One month ago I bought the last of the games I wanted from my wish list that are available at retail. They are Shadow of the Tomb Raider and Yakuza Kiwami 2.
I enjoyed the initial reboot game of Tomb Raider from 2013. You know, the one that Square Enix claimed was a failure after selling over 3.3 million units. Ha ha ha! Hilarious. I’ve been slowing getting through the Yakuza series. I’ve played the first four titles so far. I’m not one to worry about playing a series in order of release. This is most obvious when I played Saints Row 2 as my entry game and the next time I played Gat Out of Hell. Yakuza is an exception because of how deep the story is with all of the characters interactions with each other.
One other game I’d seen briefly in arcades during the early to mid 1990s was ADK’s Crossed Swords. It was memorable to see such a game similar to Nintendo’s Punch-Out, but instead going with a medieval theme of knights and sorcery. Hamster has released it on Switch, PS4, and Xbox.
I got some new movies and video games to share with you all. I don’t have a whole lot of either on my wish list these days. It’s been a combination of having most of what I’ve wanted since I started collecting in 2004 and a lack of time to play what I already have. Regardless, I do get interested in some newer things these days.
One of those new things in a genre I quite enjoy is the compilation of older games. The SNK 40th Anniversary Collection that was originally released on the Nintendo Switch has now arrived on the PlayStation 4. What I like about this collection is that it forgoes the notion that it has to feature popular or well sold titles. While that’s all well and good, Digital Eclipse decided to spotlight the overlooked or forgotten games in SNK’s archives. Sure they don’t always play wonderfully, but these games are worth experiencing as more of a history lesson of SNK’s early days. I love that concept and bought it for that reason alone.
I also decided to get Uncharted: The Lost Legacy. It’s a rare used copy that I don’t bother with much as of recent. I bought it because I enjoyed Uncharted 4 well enough that I wouldn’t mind a little bit more of the same thing from two other characters.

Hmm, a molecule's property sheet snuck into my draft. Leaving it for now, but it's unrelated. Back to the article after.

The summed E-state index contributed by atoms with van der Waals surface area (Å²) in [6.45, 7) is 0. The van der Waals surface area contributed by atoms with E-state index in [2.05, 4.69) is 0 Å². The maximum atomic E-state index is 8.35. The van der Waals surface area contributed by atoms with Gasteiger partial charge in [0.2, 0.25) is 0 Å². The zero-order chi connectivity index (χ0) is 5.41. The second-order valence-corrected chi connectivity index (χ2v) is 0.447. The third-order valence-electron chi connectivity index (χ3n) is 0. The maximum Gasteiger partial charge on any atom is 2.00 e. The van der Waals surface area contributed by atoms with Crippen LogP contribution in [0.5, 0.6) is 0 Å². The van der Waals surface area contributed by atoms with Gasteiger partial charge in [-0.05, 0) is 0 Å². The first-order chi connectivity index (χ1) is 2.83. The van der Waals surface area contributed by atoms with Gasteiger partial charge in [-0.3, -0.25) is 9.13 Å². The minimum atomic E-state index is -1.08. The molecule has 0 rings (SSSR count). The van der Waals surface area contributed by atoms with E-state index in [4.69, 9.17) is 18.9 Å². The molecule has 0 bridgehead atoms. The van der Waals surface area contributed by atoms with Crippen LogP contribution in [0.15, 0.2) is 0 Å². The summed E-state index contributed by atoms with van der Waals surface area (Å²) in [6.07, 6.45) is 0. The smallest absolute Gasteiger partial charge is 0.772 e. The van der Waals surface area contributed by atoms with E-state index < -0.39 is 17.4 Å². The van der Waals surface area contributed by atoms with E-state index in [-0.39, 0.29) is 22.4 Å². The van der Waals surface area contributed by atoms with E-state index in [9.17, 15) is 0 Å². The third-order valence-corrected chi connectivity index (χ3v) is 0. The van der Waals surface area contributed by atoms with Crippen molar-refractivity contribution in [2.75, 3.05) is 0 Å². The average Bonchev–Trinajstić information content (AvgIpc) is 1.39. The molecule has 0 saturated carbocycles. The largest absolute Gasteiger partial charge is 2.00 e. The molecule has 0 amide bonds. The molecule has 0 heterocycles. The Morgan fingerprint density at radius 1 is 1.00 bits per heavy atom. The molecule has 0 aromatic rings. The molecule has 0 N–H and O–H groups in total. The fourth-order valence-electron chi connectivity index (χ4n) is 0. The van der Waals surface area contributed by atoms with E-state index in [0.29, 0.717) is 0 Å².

Now for the movies. I usually watch these ahead of time and only buy the ones I absolutely know I’ll watch again. This is the case with all four.
First up is the Blu-rays. The Founder is about exactly what you think it’s about by the look of the cover. Michael Keaton is amazing in this film and I completely recommend it. My Cousin Vinny features Joe Pesci in this comedy from 1992. I remembered it from back then, but didn’t think much of it. I finally watched it again a few weeks ago and I found it much more entertaining than I did as a 13-year old.
Lastly are the DVDs. The WWE likes to mainly put content on this dated format over Blu-ray. It’s most likely because they just want you to subscribe to their network for today’s picture quality standards. The discs focus solely on NXT Takeover matches and doesn’t include any of the fantastic bouts from their weekly TV. This means it doesn’t have the amazing match between Ricochet and Pete Dunne for the North American and UK titles.
Gotti is a HBO film about mobster John Gotti from 1996. Excellent performances from Armand Assante and William Forsythe along with other actors from similar mafia movies round out the cast.
Check back soon for a new episode of Space Suplex!
Since November I played and completed Mirror’s Edge: Catalyst, which was good, but it wasn’t the amazing experience I remember the original game being. I feel it side loaded a linear game into an open world style that it never needed.
I also played and beat Call of Duty: Black Ops. Oh what a mess that single player campaign was. I didn’t feel like I needed any skill to get through the levels. They were just a cavalcade of spectacle and little else. I never felt like my actions ever had an impact on anything that was going on. The game was setup in a way that with or without the player the levels were going to play out the same.
The last game I played was Borderland 2. If you played the first, as I did, then you were in for more of the same. I was hoping for more of a change in the game’s structure, but that was not to be. Any changes or additions made were minor and meaningless. I played it long enough to realize that doing everything was having it overstay its welcome. Eventually, I only did the story missions and skipped all optional ones (which were a ton). Even then it was too long when what I thought was going to be the final battle turned out to be a fake out. I was done at that point and that’s no fake out.
I’m not sure what I’ll be playing next, but I’m sure it’ll take longer than it otherwise would because that’s how I roll. :)